Bruce Willis is arguably the only star of the '80s not to have slipped into self-parody or senescence (his appearance in The Expendables 2 notwithstanding). Unlike his contemporaries Schwarzenegger and Stallone, Willis is not above taking supporting roles in smaller offbeat films like Wes Anderson's Moonrise Kingdom and Rian Johnson's Looper. He remains interesting, surprising.
It's a shame then what has become of Die Hard, the franchise that made his career.
A Good Day to Die Hard, the fifth in the series, is almost indistinguishable from any other sequel in any other big-budget actioner. Its Russian setting is straight out of Mission: Impossible - Ghost Protocol and the film's protagonist, John McClane himself, might as well have stepped out of RED. The franchise seems to have forgotten what made it unique: an ordinary man in extraordinary circumstances.
The original Die Hard featured a New York cop trapped in an office building in a hostage situation, forced to take control of the situation any way he could. They had machineguns; for most of the film, McClane didn't even shoes. He had to rely on his wits. Here, mowing down bad guys with impunity, he's more James Bond than Riggs or Murtagh, and for all the sense of jeopardy, he might as well be Superman.
Jai Courtney stars as McClane's estranged son, John Jr., whose arrest and trial are what brings McClane to Moscow. John Jr. has daddy issues, which are never satisfactorily explored or explained - McClane Sr. may have spent a lot of Christmases scaling buildings and fighting terrorists, but his son calls him by his first name. Furthermore, their inevitable reconnect over the course of the film is entirely by rote.
The action in A Good Day to Die Hard is solid, competently shot, but more focused on the carnage than McClane's role in all of it. I won't spoil the twist, other than to say there is one - as there has been in all the previous Die Hards - but the villain is imminently forgettable. The film gets better as it gets into its stride, and, despite the reservations expressed earlier, there's some nice father-son banter.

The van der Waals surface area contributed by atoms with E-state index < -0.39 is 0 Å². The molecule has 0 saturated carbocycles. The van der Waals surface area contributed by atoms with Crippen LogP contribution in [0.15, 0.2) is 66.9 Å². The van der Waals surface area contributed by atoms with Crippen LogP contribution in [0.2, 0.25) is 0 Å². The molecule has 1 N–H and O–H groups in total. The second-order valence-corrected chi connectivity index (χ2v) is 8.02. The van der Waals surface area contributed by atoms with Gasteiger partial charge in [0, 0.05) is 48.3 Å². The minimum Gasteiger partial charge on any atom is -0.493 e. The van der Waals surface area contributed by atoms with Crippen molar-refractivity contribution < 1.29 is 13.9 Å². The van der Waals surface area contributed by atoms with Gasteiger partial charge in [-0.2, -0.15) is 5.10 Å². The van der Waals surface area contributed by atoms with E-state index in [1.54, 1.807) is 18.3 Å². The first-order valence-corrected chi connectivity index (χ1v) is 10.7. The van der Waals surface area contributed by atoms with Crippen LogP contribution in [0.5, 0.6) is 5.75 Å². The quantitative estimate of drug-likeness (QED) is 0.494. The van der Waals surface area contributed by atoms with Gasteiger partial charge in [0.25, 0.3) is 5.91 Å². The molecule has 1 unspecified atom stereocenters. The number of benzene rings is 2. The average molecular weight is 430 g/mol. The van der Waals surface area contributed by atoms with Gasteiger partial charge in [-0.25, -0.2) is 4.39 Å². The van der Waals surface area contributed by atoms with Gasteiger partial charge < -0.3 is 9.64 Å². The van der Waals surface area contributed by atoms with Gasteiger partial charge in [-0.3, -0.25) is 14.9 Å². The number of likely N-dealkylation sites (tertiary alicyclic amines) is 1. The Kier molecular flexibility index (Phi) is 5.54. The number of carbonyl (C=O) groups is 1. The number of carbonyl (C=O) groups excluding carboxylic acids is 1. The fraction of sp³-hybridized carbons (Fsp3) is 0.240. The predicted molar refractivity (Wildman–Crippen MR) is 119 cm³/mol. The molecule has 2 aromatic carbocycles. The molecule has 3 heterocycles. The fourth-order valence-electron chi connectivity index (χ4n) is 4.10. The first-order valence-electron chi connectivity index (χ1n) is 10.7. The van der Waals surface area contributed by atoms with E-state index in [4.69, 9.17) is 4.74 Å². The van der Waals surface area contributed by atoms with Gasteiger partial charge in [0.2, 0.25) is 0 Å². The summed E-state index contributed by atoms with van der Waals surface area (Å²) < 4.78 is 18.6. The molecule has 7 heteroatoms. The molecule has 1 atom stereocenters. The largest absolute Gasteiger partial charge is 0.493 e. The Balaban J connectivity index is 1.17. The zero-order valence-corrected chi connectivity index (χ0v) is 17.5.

Jai Courtney is presumably being set up as a potential new protagonist for the series, in much the same way that Shia LaBeouf was mooted to replace Harrison Ford's Indy. It'll never happen, of course: Willis' McClane is the only thing that sets the series apart (barely) from a slew of lookalikes. Whether or not it has any reason to continue, or if it did even after Die Hard With A Vengeance, is debatable.
The studio seems to have forgotten, as they so often do, that bigger doesn't mean better. Like with the more successful of the Alien franchise, the formula is simple: you take your protagonist and stick them in a confined space, unarmed or at least hugely outgunned, and watch them punch, shoot, and most importantly think their way out. It's about finding a new way to do the same old thing, tricky but not impossible.
Bruce Willis has already announced that he's potentially onboard for the next installment, Die Hard 6 (Die Hard: The Die Hardening? Die Hard or Go Home?). Safe to say, it'll be this that, for me, will make or break the franchise once and for all. So, let's start the grassroots campaign now: bring McClane back to New York, stick him in a skyscraper, maybe even throw a long-lost Gruber into the mix...
Verdict: Yippee-ki-meh. A Good Day to Die Hard goes through the motions, but there's not much to it. Any personality the series once had has been diluted away for the sake of bigger explosions. It's been 25 years since Nakatomi Plaza (whose climax this film apes). Let's try and find away to bring John McClane home.
Note: I'm trying out a new style of formatting borrowed from superhero blog A Place to Hang Your Cape (http://ap2hyc.com) for which I also write. We've got a nice series of Valentine's Day related articles up at the moment - if you're enough of a fan to know your Marvel from your DC, I suggest checking them out.